You may want to take a moment and note today’s date. This just might be the day you’ll recount to your grandchildren when they complain about the energy bill in their first studio space-apartment. That still leaks somehow.
Anyways, yes, what I just said is an actual possibility given what’s being put on the table: a virtually unlimited, zero-emission energy source. Making it even more of an actual possibility is from whom that promise is coming from: Lockheed Martin’s Advanced Development Programs, better known as the Skunk Works. Past projects include: the P-80 Shooting Star , the first fighter jet the USAF deployed over the skies of Korea; the U-2 spyplane, famous from its eponymous “incident”; and of course, the rockstar: the SR-71 Blackbird. Not a pedigree to scoff at to say the least. With the Skunk Works’ history of doing what can’t be done, and quickly to boot, this makes for extremely exciting news.
Maybe the first thing that came to mind when I said, “virtually unlimited, zero-emission energy source” was wind power, maybe tidal, or perhaps solar, but the answer is actually nuclear. Nuclear fusion, that is. Unlike nuclear fission, where one atom splits into two and releases energy as a result, nuclear fusion, when two atoms fuse into one, is not commercially employed in any nuclear power plants. That’s because the energy from fission reactions is relatively simple to harvest compared to fusion.
So, in fission reactors (pictured above) the source of heat for steam turbines comes from the fission of radioactive elements such as uranium and plutonium, where the rate of fission can be manipulated through control rods which absorb neutrons that would have split more uranium atoms. Fusion reactors, on the other hand, involve recreating conditions akin to the core of our sun, which is to say, a lot of heat and a lot of pressure. If we were to peer into the sun’s core, we’d see superheated gas is separate into its ions and electrons. Subsequently, when the ions get hot enough, they can overcome their mutual repulsion and collide, fusing together. According to Lockheed’s page, “When this happens, they release a lot of energy – about one million times more powerful than a chemical reaction and 3-4 times more powerful than a fission reaction.” With that amount of energy at humanity’s disposal, the entire technologic and economic landscape changes. Today’s science fiction pipe dreams could become tomorrow’s kickstarter projects.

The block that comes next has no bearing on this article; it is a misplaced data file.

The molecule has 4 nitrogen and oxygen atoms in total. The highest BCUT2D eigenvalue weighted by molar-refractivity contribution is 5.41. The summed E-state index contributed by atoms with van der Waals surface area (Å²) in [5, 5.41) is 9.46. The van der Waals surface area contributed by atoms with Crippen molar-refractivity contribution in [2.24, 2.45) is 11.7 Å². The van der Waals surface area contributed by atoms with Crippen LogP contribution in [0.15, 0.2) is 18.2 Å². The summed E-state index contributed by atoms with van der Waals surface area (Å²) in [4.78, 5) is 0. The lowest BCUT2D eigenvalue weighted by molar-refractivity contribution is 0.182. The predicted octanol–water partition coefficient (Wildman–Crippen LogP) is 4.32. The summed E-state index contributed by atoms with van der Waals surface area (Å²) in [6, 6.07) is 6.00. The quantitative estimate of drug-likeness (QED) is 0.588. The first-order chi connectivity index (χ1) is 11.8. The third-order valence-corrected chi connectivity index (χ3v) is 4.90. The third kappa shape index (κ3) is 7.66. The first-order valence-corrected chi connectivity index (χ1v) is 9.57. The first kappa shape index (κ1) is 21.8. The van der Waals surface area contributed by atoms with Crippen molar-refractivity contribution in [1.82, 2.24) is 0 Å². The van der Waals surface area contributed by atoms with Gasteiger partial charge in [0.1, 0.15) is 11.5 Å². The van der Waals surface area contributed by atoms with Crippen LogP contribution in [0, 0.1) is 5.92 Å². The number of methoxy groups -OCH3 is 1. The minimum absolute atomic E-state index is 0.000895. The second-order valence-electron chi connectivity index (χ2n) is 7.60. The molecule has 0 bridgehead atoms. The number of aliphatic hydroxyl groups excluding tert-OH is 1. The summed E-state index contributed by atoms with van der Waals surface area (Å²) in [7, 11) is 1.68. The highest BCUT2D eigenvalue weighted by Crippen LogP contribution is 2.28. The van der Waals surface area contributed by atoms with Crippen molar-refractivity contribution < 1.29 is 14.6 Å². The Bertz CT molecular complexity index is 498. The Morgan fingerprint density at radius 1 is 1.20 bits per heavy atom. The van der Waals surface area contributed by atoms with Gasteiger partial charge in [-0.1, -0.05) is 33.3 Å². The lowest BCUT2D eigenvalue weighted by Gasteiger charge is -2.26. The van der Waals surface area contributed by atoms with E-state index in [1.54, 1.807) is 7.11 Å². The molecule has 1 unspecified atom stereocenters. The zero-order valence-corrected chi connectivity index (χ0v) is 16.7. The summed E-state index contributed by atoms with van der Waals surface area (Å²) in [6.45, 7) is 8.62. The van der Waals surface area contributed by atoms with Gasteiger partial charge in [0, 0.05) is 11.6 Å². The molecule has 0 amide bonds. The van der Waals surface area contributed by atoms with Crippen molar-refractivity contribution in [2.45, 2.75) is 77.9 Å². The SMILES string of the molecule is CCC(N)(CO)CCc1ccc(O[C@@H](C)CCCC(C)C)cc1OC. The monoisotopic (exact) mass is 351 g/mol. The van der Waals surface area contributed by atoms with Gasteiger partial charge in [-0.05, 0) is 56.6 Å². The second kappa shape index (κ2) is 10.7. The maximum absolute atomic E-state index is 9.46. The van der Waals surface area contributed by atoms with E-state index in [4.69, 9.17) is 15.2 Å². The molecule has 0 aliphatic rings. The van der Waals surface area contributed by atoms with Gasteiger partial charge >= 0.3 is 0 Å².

Now, a team headed by MIT graduate Thomas McGuire, seen above with a compact fusion prototype, is attempting to create a compact, 100-megawatt fusion reactor; enough power for a small city of 50-100k people. McGuire and his team diverge from the fusion community’s first attempt at fusion power, the tokamak design (the same design being used in ITER), instead opting for a high beta concept that “uses a high fraction of the magnetic field pressure, or all of its potential, so we can make our devices 10 times smaller than previous concepts.”
A goal, if achieved, would change the world in as we know it. We’re talking clean, limitless energy with no lingering radioactive waste, no risk of proliferation, all in a transportable form factor. Suddenly, daunting problems like providing clean water and electricity to the whole world becomes a lot more palatable. Looking beyond the scope of our planet, adding fusion energy into the mix with space travel nets shorter travel times, crucially cutting down on radiation exposure during transit. And with space travel, comes colonization, mining operations, and a third-thing-you’ve-seen-in-space-movies-that-you-always-wished-was-real.
The dream of cheap, green, and plentiful fusion energy, if realized, would undoubtedly become the catalyst for the next great human revolution, the true vision of the atomic age our scientists since the 50s could only envision in their dreams.
Check out the source for more technical information on the Skunk Work’s Compact Fusion project.